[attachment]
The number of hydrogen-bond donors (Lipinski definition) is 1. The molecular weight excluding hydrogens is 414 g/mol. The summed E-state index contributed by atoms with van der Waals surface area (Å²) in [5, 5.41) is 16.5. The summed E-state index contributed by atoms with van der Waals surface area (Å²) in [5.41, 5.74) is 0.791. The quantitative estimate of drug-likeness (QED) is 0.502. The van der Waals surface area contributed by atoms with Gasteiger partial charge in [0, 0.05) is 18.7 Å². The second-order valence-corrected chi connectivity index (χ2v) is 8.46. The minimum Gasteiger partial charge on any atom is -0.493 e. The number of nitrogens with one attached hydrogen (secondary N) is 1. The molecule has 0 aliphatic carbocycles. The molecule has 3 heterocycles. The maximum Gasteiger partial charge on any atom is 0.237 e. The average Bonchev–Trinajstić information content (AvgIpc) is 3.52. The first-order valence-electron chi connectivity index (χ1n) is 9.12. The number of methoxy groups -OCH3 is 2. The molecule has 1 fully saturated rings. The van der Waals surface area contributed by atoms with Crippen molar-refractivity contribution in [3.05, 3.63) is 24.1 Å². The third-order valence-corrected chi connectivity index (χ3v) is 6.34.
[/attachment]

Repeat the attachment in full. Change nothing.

The number of hydrogen-bond donors (Lipinski definition) is 1. The molecular weight excluding hydrogens is 414 g/mol. The summed E-state index contributed by atoms with van der Waals surface area (Å²) in [5, 5.41) is 16.5. The summed E-state index contributed by atoms with van der Waals surface area (Å²) in [5.41, 5.74) is 0.791. The quantitative estimate of drug-likeness (QED) is 0.502. The van der Waals surface area contributed by atoms with Gasteiger partial charge in [0, 0.05) is 18.7 Å². The second-order valence-corrected chi connectivity index (χ2v) is 8.46. The minimum Gasteiger partial charge on any atom is -0.493 e. The number of nitrogens with one attached hydrogen (secondary N) is 1. The molecule has 0 aliphatic carbocycles. The molecule has 3 heterocycles. The maximum Gasteiger partial charge on any atom is 0.237 e. The average Bonchev–Trinajstić information content (AvgIpc) is 3.52. The first-order valence-electron chi connectivity index (χ1n) is 9.12. The number of methoxy groups -OCH3 is 2. The molecule has 1 fully saturated rings. The van der Waals surface area contributed by atoms with Crippen molar-refractivity contribution in [3.05, 3.63) is 24.1 Å². The third-order valence-corrected chi connectivity index (χ3v) is 6.34.